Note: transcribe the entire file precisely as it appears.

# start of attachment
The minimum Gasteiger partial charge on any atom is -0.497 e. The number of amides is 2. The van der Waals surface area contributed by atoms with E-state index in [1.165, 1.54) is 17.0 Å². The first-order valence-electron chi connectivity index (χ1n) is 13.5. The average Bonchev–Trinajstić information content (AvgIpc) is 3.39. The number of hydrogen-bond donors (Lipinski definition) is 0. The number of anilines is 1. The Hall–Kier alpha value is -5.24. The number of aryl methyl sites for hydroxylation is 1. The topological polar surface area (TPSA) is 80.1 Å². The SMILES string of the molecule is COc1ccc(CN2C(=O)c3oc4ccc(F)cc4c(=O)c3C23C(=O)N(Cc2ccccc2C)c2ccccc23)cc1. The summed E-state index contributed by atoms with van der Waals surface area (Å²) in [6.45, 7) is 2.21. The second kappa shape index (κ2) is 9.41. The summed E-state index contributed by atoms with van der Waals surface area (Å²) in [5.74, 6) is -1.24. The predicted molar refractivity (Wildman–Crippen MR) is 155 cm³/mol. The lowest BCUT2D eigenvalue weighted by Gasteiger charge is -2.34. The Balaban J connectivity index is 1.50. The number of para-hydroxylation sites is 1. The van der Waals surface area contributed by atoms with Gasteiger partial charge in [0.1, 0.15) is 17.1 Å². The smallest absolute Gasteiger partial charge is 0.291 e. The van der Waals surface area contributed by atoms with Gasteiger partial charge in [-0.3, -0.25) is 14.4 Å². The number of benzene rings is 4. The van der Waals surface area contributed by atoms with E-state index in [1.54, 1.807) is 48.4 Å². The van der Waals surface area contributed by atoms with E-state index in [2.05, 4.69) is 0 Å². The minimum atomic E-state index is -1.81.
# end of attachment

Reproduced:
The minimum Gasteiger partial charge on any atom is -0.497 e. The number of amides is 2. The van der Waals surface area contributed by atoms with E-state index in [1.165, 1.54) is 17.0 Å². The first-order valence-electron chi connectivity index (χ1n) is 13.5. The average Bonchev–Trinajstić information content (AvgIpc) is 3.39. The number of hydrogen-bond donors (Lipinski definition) is 0. The number of anilines is 1. The Hall–Kier alpha value is -5.24. The number of aryl methyl sites for hydroxylation is 1. The topological polar surface area (TPSA) is 80.1 Å². The SMILES string of the molecule is COc1ccc(CN2C(=O)c3oc4ccc(F)cc4c(=O)c3C23C(=O)N(Cc2ccccc2C)c2ccccc23)cc1. The summed E-state index contributed by atoms with van der Waals surface area (Å²) in [6.45, 7) is 2.21. The second kappa shape index (κ2) is 9.41. The summed E-state index contributed by atoms with van der Waals surface area (Å²) in [5.74, 6) is -1.24. The predicted molar refractivity (Wildman–Crippen MR) is 155 cm³/mol. The lowest BCUT2D eigenvalue weighted by Gasteiger charge is -2.34. The Balaban J connectivity index is 1.50. The number of para-hydroxylation sites is 1. The van der Waals surface area contributed by atoms with Gasteiger partial charge in [0.1, 0.15) is 17.1 Å². The smallest absolute Gasteiger partial charge is 0.291 e. The van der Waals surface area contributed by atoms with Gasteiger partial charge in [-0.3, -0.25) is 14.4 Å². The number of benzene rings is 4. The van der Waals surface area contributed by atoms with E-state index in [1.54, 1.807) is 48.4 Å². The van der Waals surface area contributed by atoms with E-state index in [2.05, 4.69) is 0 Å². The minimum atomic E-state index is -1.81.